The housing bubble has become enormous in these three countries, and when these bubbles burst, it will be very painful.
Canada, Australia and New Zealand continue to defy the odds as house prices move further into unaffordable territory.
Are these house prices justified?
Source: Bank for International Settlements
From 1970 to 2020 New Zealand house prices grew the fastest, going from 100 on the index to about 7,500, growth of 75-fold.
The compound annual growth rate (CAGR) was 9.01 percent for New Zealand, 7.91 percent for Australia, 6.89 percent for Canada, 5.56 percent for the U.S. and 3.2 percent for Germany and Japan. The average inflation rate for the last century has been 3.10 percent.
The excess return in housing above the inflation rate makes life difficult for new entrants to the housing market because wages seldom rise faster than inflation. And in all three countries wages tracked the inflation rate.
In the more moderate case that includes a housing crash, U.S. hourly wages grew nine-fold from 1964 to 2018 (yellow line) but they barely kept up with inflation with real wages little changed over that 66-year period (green). Even with a 2009 crash house prices grew 15-fold.
Today, most Americans cannot afford to buy the homes they live in if they work for wages.
In Canada, Australia and New Zealand, a larger discrepancy between house prices and wages exists. These three avoided the housing crash that hit the U.S. in 2009 and prices continued to grow at much higher rates than inflation and wages.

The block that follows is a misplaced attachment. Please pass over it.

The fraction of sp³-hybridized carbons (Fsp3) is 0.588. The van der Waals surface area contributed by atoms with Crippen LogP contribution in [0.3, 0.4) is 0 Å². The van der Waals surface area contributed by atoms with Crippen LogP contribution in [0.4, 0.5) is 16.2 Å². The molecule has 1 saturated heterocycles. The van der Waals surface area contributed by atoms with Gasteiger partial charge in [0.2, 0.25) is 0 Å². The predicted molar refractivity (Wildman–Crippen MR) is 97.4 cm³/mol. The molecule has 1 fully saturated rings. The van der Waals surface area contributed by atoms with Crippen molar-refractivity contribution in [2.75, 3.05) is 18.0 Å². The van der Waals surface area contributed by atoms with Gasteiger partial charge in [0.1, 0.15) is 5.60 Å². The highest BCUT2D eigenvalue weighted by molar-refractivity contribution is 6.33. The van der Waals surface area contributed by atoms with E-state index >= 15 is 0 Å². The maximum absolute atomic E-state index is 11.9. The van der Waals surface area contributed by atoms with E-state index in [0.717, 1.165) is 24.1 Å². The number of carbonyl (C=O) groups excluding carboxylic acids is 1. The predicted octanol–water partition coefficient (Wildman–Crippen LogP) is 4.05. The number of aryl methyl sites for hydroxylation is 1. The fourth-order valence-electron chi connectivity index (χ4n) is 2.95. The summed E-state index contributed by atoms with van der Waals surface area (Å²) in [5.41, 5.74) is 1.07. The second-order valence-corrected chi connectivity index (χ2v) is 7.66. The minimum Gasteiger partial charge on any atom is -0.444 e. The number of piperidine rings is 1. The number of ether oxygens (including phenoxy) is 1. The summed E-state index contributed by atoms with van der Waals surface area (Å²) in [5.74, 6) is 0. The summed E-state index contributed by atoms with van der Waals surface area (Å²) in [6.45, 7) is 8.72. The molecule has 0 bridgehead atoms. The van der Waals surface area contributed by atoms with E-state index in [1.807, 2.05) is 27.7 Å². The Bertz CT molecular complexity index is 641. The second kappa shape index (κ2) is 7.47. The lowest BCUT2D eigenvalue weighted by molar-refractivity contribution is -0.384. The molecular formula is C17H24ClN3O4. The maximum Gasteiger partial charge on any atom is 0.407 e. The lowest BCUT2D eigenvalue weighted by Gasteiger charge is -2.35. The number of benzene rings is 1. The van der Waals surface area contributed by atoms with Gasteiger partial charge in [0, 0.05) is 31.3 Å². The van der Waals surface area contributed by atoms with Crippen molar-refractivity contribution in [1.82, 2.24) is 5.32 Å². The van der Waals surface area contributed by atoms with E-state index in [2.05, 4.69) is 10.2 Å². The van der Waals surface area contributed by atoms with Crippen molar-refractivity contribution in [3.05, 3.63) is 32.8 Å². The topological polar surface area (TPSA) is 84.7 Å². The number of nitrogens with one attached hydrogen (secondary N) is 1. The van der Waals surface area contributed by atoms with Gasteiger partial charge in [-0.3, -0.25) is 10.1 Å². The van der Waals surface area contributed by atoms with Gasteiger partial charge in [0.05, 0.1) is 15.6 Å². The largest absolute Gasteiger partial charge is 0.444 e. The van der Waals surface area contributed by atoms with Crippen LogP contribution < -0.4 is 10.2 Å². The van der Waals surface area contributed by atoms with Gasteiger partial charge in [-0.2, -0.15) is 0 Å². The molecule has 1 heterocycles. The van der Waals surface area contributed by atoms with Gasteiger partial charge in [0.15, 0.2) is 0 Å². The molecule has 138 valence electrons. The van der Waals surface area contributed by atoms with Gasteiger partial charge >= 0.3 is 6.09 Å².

Canada showed a lack of growth in wages similar to the U.S.
Although the time frame is a little shorter for Canadian data it is safe to assume that there would be a similar result to the U.S. over the full time period. And there are supporting data from an international study.
Demographia publishes an annual survey (16th version is here http://www.demographia.com/dhi.pdf) that shows housing affordability in many countries, by city, comparing median household incomes and median house prices. Demographia finds that house prices have grown much faster than incomes in the last 16 years, making many cities very unaffordable.
Cities in Australia and Canada consistently challenge for the top spot in unaffordability. Five major housing markets in Australia show as “severely unaffordable” with a multiple of greater than 5.0. A multiple of three is considered the upper limit of affordable for detached housing with lower limits for townhomes and apartments, according to Demographia.
Since Demographia has been publishing this report, “some metropolitan market house prices have doubled, tripled or even quadrupled relative to household incomes.”
Using 2019 house prices and incomes Demographia shows Hong Kong with the highest multiple at 20.8, with Vancouver second at 11.9 and Sydney, Australia a close third at 11.0. Toronto and Auckland, New Zealand are in a tie for sixth place at 8.6.
San Jose, San Francisco and London, England are not far behind at 8.2 to 8.5 times. Here is an excerpt showing the least affordable cities:
Source: Demographia 2020
Of the seven least affordable cities, five are from Australia, Canada and New Zealand, confirming what was shown on the chart above.
Is there a reason for these cities to be so unaffordable? In the six years since “When the Bubble Bursts: Surviving the Canadian Real Estate Crash” first appeared I have heard many justifications for high prices in Canada. High rates of immigration, world class city status, foreign investor demand and many other tropes are repeated.
But none of those narratives justify such high prices, in my opinion.
These countries are in a major housing bubble and it is ready to burst.
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